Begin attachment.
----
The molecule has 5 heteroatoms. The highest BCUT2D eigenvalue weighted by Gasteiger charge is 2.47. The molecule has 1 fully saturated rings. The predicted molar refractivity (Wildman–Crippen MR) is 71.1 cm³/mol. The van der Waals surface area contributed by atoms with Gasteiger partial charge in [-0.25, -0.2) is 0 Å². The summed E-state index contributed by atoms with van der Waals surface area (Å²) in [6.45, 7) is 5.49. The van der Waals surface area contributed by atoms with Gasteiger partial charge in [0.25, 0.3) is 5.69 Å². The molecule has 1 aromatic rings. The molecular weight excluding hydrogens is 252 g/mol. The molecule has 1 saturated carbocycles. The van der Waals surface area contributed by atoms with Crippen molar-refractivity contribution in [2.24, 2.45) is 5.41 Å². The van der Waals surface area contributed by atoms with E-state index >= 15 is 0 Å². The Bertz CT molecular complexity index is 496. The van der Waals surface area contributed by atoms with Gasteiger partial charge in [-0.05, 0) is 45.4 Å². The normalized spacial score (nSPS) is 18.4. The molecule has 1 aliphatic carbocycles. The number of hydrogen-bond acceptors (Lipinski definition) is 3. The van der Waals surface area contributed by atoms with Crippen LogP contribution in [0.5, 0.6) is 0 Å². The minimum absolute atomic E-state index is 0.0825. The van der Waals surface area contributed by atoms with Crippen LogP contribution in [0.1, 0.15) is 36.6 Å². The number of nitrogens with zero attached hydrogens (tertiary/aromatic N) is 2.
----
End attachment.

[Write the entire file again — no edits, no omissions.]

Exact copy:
The molecule has 5 heteroatoms. The highest BCUT2D eigenvalue weighted by Gasteiger charge is 2.47. The molecule has 1 fully saturated rings. The predicted molar refractivity (Wildman–Crippen MR) is 71.1 cm³/mol. The van der Waals surface area contributed by atoms with Gasteiger partial charge in [-0.25, -0.2) is 0 Å². The summed E-state index contributed by atoms with van der Waals surface area (Å²) in [6.45, 7) is 5.49. The van der Waals surface area contributed by atoms with Gasteiger partial charge in [0.25, 0.3) is 5.69 Å². The molecule has 1 aromatic rings. The molecular weight excluding hydrogens is 252 g/mol. The molecule has 1 saturated carbocycles. The van der Waals surface area contributed by atoms with Crippen molar-refractivity contribution in [2.24, 2.45) is 5.41 Å². The van der Waals surface area contributed by atoms with E-state index >= 15 is 0 Å². The Bertz CT molecular complexity index is 496. The van der Waals surface area contributed by atoms with Gasteiger partial charge in [-0.05, 0) is 45.4 Å². The normalized spacial score (nSPS) is 18.4. The molecule has 1 aliphatic carbocycles. The number of hydrogen-bond acceptors (Lipinski definition) is 3. The van der Waals surface area contributed by atoms with Crippen LogP contribution in [0.5, 0.6) is 0 Å². The minimum absolute atomic E-state index is 0.0825. The van der Waals surface area contributed by atoms with Crippen LogP contribution in [0.1, 0.15) is 36.6 Å². The number of nitrogens with zero attached hydrogens (tertiary/aromatic N) is 2.